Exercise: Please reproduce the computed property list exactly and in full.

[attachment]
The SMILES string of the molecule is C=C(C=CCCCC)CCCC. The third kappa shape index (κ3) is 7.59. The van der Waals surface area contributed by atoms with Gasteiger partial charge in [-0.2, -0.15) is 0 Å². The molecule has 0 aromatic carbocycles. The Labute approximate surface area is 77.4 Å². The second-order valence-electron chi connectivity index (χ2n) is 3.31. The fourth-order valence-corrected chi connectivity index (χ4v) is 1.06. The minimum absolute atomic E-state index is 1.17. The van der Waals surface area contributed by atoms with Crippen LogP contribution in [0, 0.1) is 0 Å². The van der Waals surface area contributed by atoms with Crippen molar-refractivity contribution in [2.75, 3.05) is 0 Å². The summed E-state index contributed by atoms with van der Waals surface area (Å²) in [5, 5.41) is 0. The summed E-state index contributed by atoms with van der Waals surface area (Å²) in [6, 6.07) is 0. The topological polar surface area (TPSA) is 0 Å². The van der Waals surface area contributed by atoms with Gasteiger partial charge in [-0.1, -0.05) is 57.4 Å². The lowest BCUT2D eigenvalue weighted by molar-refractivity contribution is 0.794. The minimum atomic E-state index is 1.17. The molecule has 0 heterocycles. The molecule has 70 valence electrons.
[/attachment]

The SMILES string of the molecule is C=C(C=CCCCC)CCCC. The third kappa shape index (κ3) is 7.59. The van der Waals surface area contributed by atoms with Gasteiger partial charge in [-0.2, -0.15) is 0 Å². The molecule has 0 aromatic carbocycles. The Labute approximate surface area is 77.4 Å². The second-order valence-electron chi connectivity index (χ2n) is 3.31. The fourth-order valence-corrected chi connectivity index (χ4v) is 1.06. The minimum absolute atomic E-state index is 1.17. The van der Waals surface area contributed by atoms with Crippen LogP contribution in [0, 0.1) is 0 Å². The van der Waals surface area contributed by atoms with Crippen molar-refractivity contribution in [2.75, 3.05) is 0 Å². The summed E-state index contributed by atoms with van der Waals surface area (Å²) in [5, 5.41) is 0. The summed E-state index contributed by atoms with van der Waals surface area (Å²) in [6, 6.07) is 0. The topological polar surface area (TPSA) is 0 Å². The van der Waals surface area contributed by atoms with Gasteiger partial charge in [-0.1, -0.05) is 57.4 Å². The lowest BCUT2D eigenvalue weighted by molar-refractivity contribution is 0.794. The minimum atomic E-state index is 1.17. The molecule has 0 heterocycles. The molecule has 70 valence electrons.